Clinical Time Savers


Daylight Savings Time – a blessing and a curse!  We celebrate the longer hours of daylight but mourn the loss of an hour’s sleep.  It seemed like a good time to talk about time management.  I don’t know about you, but when the days start to get longer I am more likely to be watching the clock so I can finish my work and have some playtime before darkness settles in.  In this month’s newsletter I would like to share some time saving strategies, both high tech and low tech, that will hopefully provide you with more much needed play time.


*  Create simple data sheets and actually use them!

*  Use a basic formula for writing goals and objectives:

S  Specific   M  Measurable  A  Attainable  Relevant  T  Time Bound   = SMART

*  Treatment objectives need to be easily measured for easier/quicker note writing.  Consider creating a cheat sheet with measurable “verbs” such as:  summarize, define, verbalize, state, list, point, categorize, outline, sort.

Create a Goal Library.  Many electronic medical records now provide menus for the selection of short term goals but may still require you to write in a long term goal (mine does).  Create a list of succinct long term goals for major skill set areas including Executive Functions, Swallowing, Verbal Expression, Auditory Comprehension, Voice.

*  A good resource for developing a short term goal library is: (click on materials exchange > medical/rehab > adult goals)

*  For those of you who prefer to write your notes during a treatment session, consider doing this while the patient has been set up with an independent task such as writing biographical information, a word search, a sorting task etc.  Make sure the task is relevant to established therapy goals and can be included in future documentation.

*  I prefer to do my documentation at the end of the day, so I use the printout of my daily schedule to record key words for skill sets addressed, level of cueing required and % accuracy.  This results in less thinking time during the time of day when my brain is tired and eager to get home!

*  Clinical research has shown that oral engagement helps to facilitate sustained and selective attention.  Put this research to good use by incorporating it into your doc time – lollipops, gum, carrot sticks, fire balls, licorice, almonds.

*  You can also try using ear buds to focus your attention on your work versus what’s being discussed in the office.  However, I would suggest that you utilize non-linguistic content such as white noise, instrumental music or nature sounds.

Meeting Productivity Requirements or How to Avoid the Lost Units 

*  A colleague of mine in an acute care hospital created a tote bag that she would carry from floor to floor.  Since the majority of her day was spent doing bedside swallow evaluations or VFSS, the tote contained frequently used materials for dysphagia management: forms, straws, flashlight, tongue depressors, spoons, crackers, small jars of applesauce, pre-thickened liquids etc.  This was especially helpful when dealing with the inconsistency of stocked items on the individual nursing units.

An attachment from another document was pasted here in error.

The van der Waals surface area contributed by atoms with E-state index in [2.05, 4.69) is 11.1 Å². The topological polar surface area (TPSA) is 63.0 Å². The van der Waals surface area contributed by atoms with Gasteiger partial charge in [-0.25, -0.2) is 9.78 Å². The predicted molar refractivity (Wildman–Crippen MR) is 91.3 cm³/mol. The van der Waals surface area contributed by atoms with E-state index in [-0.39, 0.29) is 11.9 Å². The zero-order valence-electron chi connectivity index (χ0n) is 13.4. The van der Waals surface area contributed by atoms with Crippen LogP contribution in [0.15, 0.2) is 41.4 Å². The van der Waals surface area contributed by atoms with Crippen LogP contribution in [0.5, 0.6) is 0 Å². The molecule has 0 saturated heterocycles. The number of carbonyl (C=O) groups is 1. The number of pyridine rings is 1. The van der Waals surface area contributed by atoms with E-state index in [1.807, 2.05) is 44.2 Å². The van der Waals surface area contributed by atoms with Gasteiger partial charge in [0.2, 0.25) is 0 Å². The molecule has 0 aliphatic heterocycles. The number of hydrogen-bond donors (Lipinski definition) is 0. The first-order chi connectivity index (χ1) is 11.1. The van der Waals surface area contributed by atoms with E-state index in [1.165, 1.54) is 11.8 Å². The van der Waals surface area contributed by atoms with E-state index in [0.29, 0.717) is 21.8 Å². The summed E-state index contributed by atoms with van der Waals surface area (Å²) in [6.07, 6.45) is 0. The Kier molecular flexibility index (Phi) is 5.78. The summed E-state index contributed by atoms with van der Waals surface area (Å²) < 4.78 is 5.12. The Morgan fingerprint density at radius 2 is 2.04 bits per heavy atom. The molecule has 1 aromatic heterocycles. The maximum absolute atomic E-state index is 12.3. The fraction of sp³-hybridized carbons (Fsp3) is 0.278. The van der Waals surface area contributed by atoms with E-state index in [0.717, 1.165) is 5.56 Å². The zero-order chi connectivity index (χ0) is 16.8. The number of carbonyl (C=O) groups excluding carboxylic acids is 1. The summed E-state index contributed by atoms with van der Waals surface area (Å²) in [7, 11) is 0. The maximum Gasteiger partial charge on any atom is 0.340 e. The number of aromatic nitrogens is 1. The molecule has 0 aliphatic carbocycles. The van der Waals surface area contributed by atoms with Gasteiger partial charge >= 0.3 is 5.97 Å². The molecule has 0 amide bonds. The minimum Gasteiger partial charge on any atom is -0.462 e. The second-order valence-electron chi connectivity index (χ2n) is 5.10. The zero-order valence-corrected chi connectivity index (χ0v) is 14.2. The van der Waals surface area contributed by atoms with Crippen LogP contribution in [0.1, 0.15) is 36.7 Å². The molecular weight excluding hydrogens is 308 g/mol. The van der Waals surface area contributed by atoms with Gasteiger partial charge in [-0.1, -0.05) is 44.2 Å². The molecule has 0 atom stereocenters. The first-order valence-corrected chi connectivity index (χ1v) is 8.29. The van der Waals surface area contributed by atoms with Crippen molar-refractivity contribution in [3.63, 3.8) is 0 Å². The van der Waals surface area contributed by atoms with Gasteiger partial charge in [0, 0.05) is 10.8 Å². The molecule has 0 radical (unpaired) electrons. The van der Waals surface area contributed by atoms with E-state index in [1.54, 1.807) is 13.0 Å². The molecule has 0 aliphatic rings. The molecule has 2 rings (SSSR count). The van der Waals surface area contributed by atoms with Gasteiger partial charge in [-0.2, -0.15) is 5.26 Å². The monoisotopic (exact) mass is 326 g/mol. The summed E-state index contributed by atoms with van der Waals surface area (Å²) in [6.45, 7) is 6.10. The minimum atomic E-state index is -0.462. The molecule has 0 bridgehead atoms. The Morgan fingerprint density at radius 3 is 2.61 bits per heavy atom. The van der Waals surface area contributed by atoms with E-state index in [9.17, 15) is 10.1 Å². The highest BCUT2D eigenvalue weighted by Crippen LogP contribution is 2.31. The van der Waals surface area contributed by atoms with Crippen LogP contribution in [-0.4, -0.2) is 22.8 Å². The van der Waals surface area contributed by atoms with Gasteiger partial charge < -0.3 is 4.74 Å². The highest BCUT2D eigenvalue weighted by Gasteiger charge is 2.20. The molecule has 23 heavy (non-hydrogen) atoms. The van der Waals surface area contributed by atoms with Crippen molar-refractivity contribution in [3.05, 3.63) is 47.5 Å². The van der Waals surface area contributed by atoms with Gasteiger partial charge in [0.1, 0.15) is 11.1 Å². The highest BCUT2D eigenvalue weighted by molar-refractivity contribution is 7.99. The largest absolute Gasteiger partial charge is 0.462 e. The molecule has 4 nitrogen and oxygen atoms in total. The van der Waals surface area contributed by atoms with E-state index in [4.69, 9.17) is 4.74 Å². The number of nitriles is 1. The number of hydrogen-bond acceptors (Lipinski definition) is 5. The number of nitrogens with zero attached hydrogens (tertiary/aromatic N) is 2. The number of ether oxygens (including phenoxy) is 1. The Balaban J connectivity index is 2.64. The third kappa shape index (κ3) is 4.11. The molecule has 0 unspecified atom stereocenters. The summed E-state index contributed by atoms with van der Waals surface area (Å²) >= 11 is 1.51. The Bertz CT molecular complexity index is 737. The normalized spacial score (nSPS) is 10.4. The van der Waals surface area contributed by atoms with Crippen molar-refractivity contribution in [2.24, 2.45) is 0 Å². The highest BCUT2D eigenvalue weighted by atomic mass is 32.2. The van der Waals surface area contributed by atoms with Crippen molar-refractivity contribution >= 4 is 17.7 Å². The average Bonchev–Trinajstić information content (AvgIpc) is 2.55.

*  I think we really underutilize the concept of therapy partners or groupings of 2 patients with similar treatment goals.  I realize that a lot of us are restricted in the incorporation of this modality due to insurance regulations, but it should still be on our radar as a viable choice for so many good reasons.

*  Similar to my colleague’s tote bag, I have used what I called my speech therapy survival kit.  My kit was developed to reduce the need to return to the speech therapy department for materials for the patient who was unknowingly on room hold, refusing to leave their room, expressing fatigue etc. but who was willingly to participate in in-room therapy.  My kit included a magnifying glass, stop watch, deck of cards, black pen, small pad of lined paper, penlight, small micro-recorder, plastic spoon, tongue depressor, picture cards and a straw.  My survival kit has now morphed into my iPad!

*  One of the most frequent delays to initiating a treatment session is the forgotten eyeglasses or dead hearing aid battery.  I created a shoebox that contained hearing aid batteries and reading glasses of varying magnification.  We also keep auditory amplifiers on hand with disposable ear buds (  or 1-866-926-1669)

Bedside Activities / 10 Minute Fillers

Name a song with a food in its title?

The $25,000 pyramid (patient has to identify the target category)

Who am I? (provide a description of a famous person)

We’re going on a trip and these are the things we need to bring (listing items from A-Z)

Celebrity initial game (Name a celebrity with the selected initials)

Wheel of Fortune puzzle or Hangman

Education and Training

*  Earn CEUs from the comfort of your own home – feel free to email me ( for an extensive list of online providers

*  You can obtain pre-made inservice presentations in a PDF format from ASHA at  A very handy resource when you are required to provide education and training to patients, their families, caregivers and facility staff.

Enjoy the daylight, and may you have more of it!